By Ernie Reyes
MANILA — Senator Joel Villanueva hailed the Senate approval on third and final reading the measure that, if enacted into law, would require tertiary education institutions and tech-voc training institutes to integrate labor education subjects in their general education curriculum.
“We are one step closer to an empowered workforce, one where both employer and employee are informed of their respective rights under the law. Sa ganitong paraan, mababawasan po natin ang mang-aabuso at maaabuso, dahil alam ng isa’t isa ang karapatan nila bilang negosyante at manggagawa,” said Villanueva, chair of the Senate committee on higher and technical and vocational education and sponsor of Senate Bill No. 1513.
“We often enter the workforce – both as worker and employer – without sufficient knowledge on labor laws to protect and respect labor rights. Lalo na po ngayon sa panahon ng pandemya. Marami pong negosyo ang nagsara, marami pa ang nawalan ng trabaho. At ang ilan sa kanila, hindi na nakuha ang benepisyong nararapat sa kanila,” the former TESDA chief noted. “Ngayong may pandemya, maraming manggagawa ang hindi na lang nagrereklamo. Marami ang binawasan ng sweldo pero walang narinig na angal ang kanilang employer. Okay ng talikuran ang kanilang karapatan basta may trabaho.”
Villanueva said that labor rights violations are rampant in the workplace, and the Labor Education Act or Senate Bill No. 1513, which consolidated related bills on labor education, hopes to address this injustice. The measure will require universities and colleges to integrate labor education into the general education curriculum as an elective. It also mandates TESDA to include labor education in their training regulations.
“We need labor education in our schools to equip both workers and employers with the right labor information so that they will become better partners in attaining and maintaining harmonious labor-management relationships,” the lawmaker said. “Our curriculum should help our future workers and employers make deeper and fuller understanding of their labor rights and responsibilities. The passage of this Bill on 3rd reading is a step towards that direction.”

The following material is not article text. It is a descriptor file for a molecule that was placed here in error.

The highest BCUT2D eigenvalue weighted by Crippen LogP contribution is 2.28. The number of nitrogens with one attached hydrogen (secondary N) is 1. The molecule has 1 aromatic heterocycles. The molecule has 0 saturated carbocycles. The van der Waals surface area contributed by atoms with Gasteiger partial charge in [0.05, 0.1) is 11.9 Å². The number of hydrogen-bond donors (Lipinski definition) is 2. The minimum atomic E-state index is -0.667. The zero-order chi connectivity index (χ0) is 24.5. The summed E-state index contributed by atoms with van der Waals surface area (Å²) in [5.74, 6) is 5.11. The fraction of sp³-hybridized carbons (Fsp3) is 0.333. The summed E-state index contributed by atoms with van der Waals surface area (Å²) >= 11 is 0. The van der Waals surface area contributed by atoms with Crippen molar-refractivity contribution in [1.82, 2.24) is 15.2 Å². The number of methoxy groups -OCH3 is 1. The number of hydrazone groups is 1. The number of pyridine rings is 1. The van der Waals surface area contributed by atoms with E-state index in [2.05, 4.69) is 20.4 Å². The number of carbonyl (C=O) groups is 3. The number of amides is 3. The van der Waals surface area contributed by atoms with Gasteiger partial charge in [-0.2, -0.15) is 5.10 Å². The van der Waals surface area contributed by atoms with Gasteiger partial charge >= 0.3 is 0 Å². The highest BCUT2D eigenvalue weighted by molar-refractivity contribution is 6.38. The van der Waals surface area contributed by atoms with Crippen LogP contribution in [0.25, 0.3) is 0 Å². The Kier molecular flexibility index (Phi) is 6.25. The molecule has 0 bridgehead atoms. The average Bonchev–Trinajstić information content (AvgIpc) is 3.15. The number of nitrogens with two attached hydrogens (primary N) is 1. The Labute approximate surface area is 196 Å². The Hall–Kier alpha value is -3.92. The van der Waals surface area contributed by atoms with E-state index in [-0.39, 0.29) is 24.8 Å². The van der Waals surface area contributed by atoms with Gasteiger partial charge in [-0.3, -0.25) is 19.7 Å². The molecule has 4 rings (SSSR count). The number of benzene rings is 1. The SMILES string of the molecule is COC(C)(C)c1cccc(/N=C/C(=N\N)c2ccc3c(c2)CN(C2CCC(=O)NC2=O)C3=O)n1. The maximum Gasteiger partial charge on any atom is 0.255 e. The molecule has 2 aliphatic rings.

“This bill also hopes to promote a culture of compliance to our existing labor laws, which seek to protect both the worker and employer from abuses. This measure seeks to shelter workers from unfair labor practices, illegal dismissals, occupational safety and health issues in the workplace, and other violations,” he further explained.
The senator said the enactment of this measure is especially important during the pandemic, and the fact that the country is also a great source of overseas workers.
“Pati po yung mga OFWs natin na papasok sa trabaho sa ibang bansa, madami po silang matututunan kapag mayroon nang labor education subjects sa kolehiyo man o tech-voc training institutes,” Villanueva added.
The measure defines labor education as the “teaching of labor rights, workers’ welfare and benefits, core labor standards, labor laws and regulations, the national and global labor situation, labor market concerns, labor issues, overseas work and related problems, the nature of human labor, the role of labor in the self-realization of the human being, the foundations of the dignity of labor, and other topics related to labor and employment.” (AI/MTVN)